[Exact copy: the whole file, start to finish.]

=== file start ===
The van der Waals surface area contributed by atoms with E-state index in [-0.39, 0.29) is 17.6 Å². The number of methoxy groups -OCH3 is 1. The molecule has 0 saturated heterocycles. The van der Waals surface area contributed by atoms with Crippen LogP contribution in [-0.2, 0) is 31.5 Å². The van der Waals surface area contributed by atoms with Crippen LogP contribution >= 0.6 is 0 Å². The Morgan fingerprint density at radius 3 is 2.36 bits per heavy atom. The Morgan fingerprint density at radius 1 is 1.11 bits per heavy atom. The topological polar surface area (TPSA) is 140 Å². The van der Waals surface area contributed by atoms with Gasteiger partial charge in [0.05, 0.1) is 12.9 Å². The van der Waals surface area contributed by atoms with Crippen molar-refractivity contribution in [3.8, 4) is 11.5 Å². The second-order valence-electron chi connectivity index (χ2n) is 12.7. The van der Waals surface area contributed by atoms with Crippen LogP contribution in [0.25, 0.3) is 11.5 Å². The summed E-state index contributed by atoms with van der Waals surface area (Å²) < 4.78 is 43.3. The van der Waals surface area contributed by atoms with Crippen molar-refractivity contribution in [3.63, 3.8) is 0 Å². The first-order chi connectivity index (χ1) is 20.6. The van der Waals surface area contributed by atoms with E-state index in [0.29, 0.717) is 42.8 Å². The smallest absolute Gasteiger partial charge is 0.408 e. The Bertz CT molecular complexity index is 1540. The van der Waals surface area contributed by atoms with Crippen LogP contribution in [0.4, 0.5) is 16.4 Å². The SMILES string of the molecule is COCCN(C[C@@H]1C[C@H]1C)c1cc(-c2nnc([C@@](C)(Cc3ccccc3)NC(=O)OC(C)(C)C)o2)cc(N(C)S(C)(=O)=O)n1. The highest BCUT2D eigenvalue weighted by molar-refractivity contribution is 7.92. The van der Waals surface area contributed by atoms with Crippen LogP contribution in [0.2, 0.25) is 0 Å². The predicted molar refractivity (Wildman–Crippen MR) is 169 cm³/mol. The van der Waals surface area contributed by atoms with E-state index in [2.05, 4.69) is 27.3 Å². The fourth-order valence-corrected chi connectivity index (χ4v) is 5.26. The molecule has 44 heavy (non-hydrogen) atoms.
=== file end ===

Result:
The van der Waals surface area contributed by atoms with E-state index in [-0.39, 0.29) is 17.6 Å². The number of methoxy groups -OCH3 is 1. The molecule has 0 saturated heterocycles. The van der Waals surface area contributed by atoms with Crippen LogP contribution in [-0.2, 0) is 31.5 Å². The van der Waals surface area contributed by atoms with Crippen LogP contribution >= 0.6 is 0 Å². The Morgan fingerprint density at radius 3 is 2.36 bits per heavy atom. The Morgan fingerprint density at radius 1 is 1.11 bits per heavy atom. The topological polar surface area (TPSA) is 140 Å². The van der Waals surface area contributed by atoms with Gasteiger partial charge in [0.05, 0.1) is 12.9 Å². The van der Waals surface area contributed by atoms with Crippen molar-refractivity contribution in [3.8, 4) is 11.5 Å². The second-order valence-electron chi connectivity index (χ2n) is 12.7. The van der Waals surface area contributed by atoms with Crippen LogP contribution in [0.25, 0.3) is 11.5 Å². The summed E-state index contributed by atoms with van der Waals surface area (Å²) < 4.78 is 43.3. The van der Waals surface area contributed by atoms with Crippen molar-refractivity contribution in [3.63, 3.8) is 0 Å². The first-order chi connectivity index (χ1) is 20.6. The van der Waals surface area contributed by atoms with E-state index in [0.29, 0.717) is 42.8 Å². The smallest absolute Gasteiger partial charge is 0.408 e. The Bertz CT molecular complexity index is 1540. The van der Waals surface area contributed by atoms with Crippen LogP contribution in [0.4, 0.5) is 16.4 Å². The SMILES string of the molecule is COCCN(C[C@@H]1C[C@H]1C)c1cc(-c2nnc([C@@](C)(Cc3ccccc3)NC(=O)OC(C)(C)C)o2)cc(N(C)S(C)(=O)=O)n1. The highest BCUT2D eigenvalue weighted by molar-refractivity contribution is 7.92. The van der Waals surface area contributed by atoms with Crippen LogP contribution in [0.2, 0.25) is 0 Å². The predicted molar refractivity (Wildman–Crippen MR) is 169 cm³/mol. The van der Waals surface area contributed by atoms with E-state index in [2.05, 4.69) is 27.3 Å². The fourth-order valence-corrected chi connectivity index (χ4v) is 5.26. The molecule has 44 heavy (non-hydrogen) atoms.